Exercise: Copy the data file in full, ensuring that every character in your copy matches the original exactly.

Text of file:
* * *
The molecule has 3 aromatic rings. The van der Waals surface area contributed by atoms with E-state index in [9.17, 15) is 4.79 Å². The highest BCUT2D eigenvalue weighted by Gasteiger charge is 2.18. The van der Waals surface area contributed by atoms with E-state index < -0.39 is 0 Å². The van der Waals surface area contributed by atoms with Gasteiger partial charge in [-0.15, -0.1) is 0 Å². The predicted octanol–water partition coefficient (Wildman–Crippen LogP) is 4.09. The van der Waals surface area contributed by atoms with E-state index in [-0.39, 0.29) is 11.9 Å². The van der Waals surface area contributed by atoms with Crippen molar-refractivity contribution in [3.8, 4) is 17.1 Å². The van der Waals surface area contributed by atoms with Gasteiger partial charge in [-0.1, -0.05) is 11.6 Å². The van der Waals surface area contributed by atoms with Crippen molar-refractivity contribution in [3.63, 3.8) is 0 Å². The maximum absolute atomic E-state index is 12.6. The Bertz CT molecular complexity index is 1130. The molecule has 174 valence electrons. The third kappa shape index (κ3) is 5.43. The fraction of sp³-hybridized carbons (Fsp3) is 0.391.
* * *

The molecule has 3 aromatic rings. The van der Waals surface area contributed by atoms with E-state index in [9.17, 15) is 4.79 Å². The highest BCUT2D eigenvalue weighted by Gasteiger charge is 2.18. The van der Waals surface area contributed by atoms with E-state index < -0.39 is 0 Å². The van der Waals surface area contributed by atoms with Gasteiger partial charge in [-0.15, -0.1) is 0 Å². The predicted octanol–water partition coefficient (Wildman–Crippen LogP) is 4.09. The van der Waals surface area contributed by atoms with E-state index in [-0.39, 0.29) is 11.9 Å². The van der Waals surface area contributed by atoms with Crippen molar-refractivity contribution in [3.8, 4) is 17.1 Å². The van der Waals surface area contributed by atoms with Gasteiger partial charge in [-0.1, -0.05) is 11.6 Å². The van der Waals surface area contributed by atoms with Crippen molar-refractivity contribution in [3.63, 3.8) is 0 Å². The maximum absolute atomic E-state index is 12.6. The Bertz CT molecular complexity index is 1130. The molecule has 174 valence electrons. The third kappa shape index (κ3) is 5.43. The fraction of sp³-hybridized carbons (Fsp3) is 0.391.